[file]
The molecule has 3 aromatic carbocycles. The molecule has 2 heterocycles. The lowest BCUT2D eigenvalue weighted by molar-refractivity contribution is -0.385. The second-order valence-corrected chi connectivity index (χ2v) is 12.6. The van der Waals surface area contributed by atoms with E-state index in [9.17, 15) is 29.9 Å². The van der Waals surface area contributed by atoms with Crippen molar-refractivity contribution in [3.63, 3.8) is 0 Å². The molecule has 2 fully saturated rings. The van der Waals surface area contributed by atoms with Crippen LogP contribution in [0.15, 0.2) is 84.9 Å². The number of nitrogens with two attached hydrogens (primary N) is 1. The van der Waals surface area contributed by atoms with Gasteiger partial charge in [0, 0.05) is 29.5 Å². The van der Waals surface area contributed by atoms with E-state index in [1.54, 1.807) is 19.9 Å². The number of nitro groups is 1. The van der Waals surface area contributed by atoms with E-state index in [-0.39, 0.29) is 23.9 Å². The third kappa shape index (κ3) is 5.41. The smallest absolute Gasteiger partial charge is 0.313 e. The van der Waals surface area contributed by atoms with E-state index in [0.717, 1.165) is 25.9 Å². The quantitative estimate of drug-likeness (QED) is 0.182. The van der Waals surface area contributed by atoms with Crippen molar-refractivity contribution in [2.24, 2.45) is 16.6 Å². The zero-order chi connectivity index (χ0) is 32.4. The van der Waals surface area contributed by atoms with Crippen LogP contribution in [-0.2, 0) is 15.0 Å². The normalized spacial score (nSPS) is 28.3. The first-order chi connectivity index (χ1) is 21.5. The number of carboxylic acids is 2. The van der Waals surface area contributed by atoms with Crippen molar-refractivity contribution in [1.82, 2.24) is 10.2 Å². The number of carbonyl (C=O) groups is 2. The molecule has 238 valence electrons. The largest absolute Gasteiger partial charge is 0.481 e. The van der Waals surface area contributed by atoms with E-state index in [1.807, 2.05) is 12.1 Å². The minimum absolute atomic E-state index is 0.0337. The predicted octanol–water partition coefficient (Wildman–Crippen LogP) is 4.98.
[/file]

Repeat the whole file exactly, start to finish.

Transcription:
The molecule has 3 aromatic carbocycles. The molecule has 2 heterocycles. The lowest BCUT2D eigenvalue weighted by molar-refractivity contribution is -0.385. The second-order valence-corrected chi connectivity index (χ2v) is 12.6. The van der Waals surface area contributed by atoms with E-state index in [9.17, 15) is 29.9 Å². The van der Waals surface area contributed by atoms with Crippen molar-refractivity contribution in [3.63, 3.8) is 0 Å². The molecule has 2 fully saturated rings. The van der Waals surface area contributed by atoms with Crippen LogP contribution in [0.15, 0.2) is 84.9 Å². The number of nitrogens with two attached hydrogens (primary N) is 1. The van der Waals surface area contributed by atoms with Gasteiger partial charge in [0, 0.05) is 29.5 Å². The van der Waals surface area contributed by atoms with E-state index in [1.54, 1.807) is 19.9 Å². The number of nitro groups is 1. The van der Waals surface area contributed by atoms with E-state index in [-0.39, 0.29) is 23.9 Å². The third kappa shape index (κ3) is 5.41. The smallest absolute Gasteiger partial charge is 0.313 e. The van der Waals surface area contributed by atoms with E-state index in [0.717, 1.165) is 25.9 Å². The quantitative estimate of drug-likeness (QED) is 0.182. The van der Waals surface area contributed by atoms with Crippen molar-refractivity contribution in [2.24, 2.45) is 16.6 Å². The zero-order chi connectivity index (χ0) is 32.4. The van der Waals surface area contributed by atoms with Crippen LogP contribution in [-0.2, 0) is 15.0 Å². The normalized spacial score (nSPS) is 28.3. The first-order chi connectivity index (χ1) is 21.5. The number of carboxylic acids is 2. The van der Waals surface area contributed by atoms with Crippen molar-refractivity contribution in [1.82, 2.24) is 10.2 Å². The number of carbonyl (C=O) groups is 2. The molecule has 238 valence electrons. The largest absolute Gasteiger partial charge is 0.481 e. The van der Waals surface area contributed by atoms with E-state index in [1.807, 2.05) is 12.1 Å². The minimum absolute atomic E-state index is 0.0337. The predicted octanol–water partition coefficient (Wildman–Crippen LogP) is 4.98.